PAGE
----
Respiratory surveillance wards as a strategy to reduce nosocomial transmission of COVID-19 through early detection: the experience of a tertiary hospital in Singapore.

Link to article at PubMed

Respiratory surveillance wards as a strategy to reduce nosocomial transmission of COVID-19 through early detection: the experience of a tertiary hospital in Singapore.

Infect Control Hosp Epidemiol. 2020 May 08;:1-16

Authors: Wee LE, Hsieh JYC, Puah GC, Tan Y, Conceicao EP, Wijaya L, Tan TT, Tan BH

Abstract
OBJECTIVES: Patients with COVID-19 may present with respiratory syndromes indistinguishable from those caused by common viruses. Early isolation and containment is challenging. While screening all patients with respiratory symptoms for COVID-19 has been advocated, the practicality of such an effort has yet to be assessed.
METHODS: Over a six-week period during a COVID-19 outbreak, our institution introduced a "respiratory surveillance ward" (RSW) to segregate all patients with respiratory symptoms in designated areas, where appropriate personal protective equipment (PPE) could be utilised till COVID-19 testing was done. Patients could be transferred out if COVID-19 tests were negative on 2 consecutive occasions, 24 hours apart.
RESULTS: Over the study period, 1178 patients were admitted to the RSWs. The mean length-of-stay (LOS) was 1.89 days (S.D=1.23). Amongst confirmed cases of pneumonia admitted to the RSW, 1.61% (5/310) of patients tested positive for COVID-19. This was comparable to the pickup rate from our isolation ward. A total of 126 HCWs were potentially exposed to these cases; however, only 3 HCWs (2.38%, 3/126) required quarantine as the majority used appropriate PPE. A total of 13 inpatients overlapped with the index cases during their stay in the RSW; of the 13 exposed inpatients, 1 patient subsequently developed COVID-19 post-exposure. No patient-HCW transmission was detected despite intensive surveillance.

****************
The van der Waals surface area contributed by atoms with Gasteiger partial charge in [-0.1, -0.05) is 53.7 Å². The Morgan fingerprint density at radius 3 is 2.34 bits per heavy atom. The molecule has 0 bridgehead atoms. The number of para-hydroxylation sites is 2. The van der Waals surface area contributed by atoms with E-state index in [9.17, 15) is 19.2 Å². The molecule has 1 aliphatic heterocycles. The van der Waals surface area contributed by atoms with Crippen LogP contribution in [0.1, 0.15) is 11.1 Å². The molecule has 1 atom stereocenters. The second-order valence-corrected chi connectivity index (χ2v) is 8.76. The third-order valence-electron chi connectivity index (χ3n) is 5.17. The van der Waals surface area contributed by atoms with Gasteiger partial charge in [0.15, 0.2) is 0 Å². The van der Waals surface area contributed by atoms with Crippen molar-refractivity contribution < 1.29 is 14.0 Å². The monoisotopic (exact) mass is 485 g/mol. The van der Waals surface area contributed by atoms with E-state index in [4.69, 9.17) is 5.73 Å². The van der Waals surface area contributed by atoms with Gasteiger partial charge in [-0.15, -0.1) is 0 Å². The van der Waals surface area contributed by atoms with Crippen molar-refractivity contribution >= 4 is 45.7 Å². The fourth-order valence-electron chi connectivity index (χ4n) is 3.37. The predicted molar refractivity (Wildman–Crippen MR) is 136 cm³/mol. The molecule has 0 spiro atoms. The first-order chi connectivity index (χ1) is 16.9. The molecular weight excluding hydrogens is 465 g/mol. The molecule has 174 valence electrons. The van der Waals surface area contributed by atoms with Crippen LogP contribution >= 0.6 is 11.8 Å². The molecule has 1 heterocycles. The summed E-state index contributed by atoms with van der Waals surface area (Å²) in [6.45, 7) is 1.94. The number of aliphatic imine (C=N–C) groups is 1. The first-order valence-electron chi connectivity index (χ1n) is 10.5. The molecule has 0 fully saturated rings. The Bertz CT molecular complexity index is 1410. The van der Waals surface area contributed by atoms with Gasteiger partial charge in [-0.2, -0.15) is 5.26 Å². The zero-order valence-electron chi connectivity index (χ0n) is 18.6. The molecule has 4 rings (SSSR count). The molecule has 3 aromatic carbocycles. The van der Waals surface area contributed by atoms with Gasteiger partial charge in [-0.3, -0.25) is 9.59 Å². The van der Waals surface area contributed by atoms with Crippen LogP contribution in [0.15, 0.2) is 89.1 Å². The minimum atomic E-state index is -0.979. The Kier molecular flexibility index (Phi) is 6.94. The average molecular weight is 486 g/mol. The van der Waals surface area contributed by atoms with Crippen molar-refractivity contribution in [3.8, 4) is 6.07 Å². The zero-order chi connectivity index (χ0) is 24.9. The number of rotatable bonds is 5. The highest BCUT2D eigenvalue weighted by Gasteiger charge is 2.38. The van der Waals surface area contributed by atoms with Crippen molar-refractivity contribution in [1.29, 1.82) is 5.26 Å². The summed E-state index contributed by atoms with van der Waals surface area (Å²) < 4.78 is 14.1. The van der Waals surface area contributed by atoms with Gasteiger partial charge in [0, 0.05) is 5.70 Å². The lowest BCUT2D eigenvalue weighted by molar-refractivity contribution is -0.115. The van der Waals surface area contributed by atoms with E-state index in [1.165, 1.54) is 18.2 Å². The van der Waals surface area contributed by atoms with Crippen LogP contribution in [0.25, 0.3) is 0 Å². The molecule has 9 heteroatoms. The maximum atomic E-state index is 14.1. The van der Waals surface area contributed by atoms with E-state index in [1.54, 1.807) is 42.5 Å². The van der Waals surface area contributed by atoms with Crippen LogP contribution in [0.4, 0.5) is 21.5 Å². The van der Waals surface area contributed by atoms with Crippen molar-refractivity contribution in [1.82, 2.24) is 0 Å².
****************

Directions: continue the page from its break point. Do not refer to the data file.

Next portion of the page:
CONCLUSION: Our institution successfully utilised the strategy of an RSW over a six-week period to contain a cluster of COVID-19 infection and avoid patient-HCW transmission. However, this was resource-intensive in terms of testing and bed capacity.

PMID: 32381147 [PubMed - as supplied by publisher]

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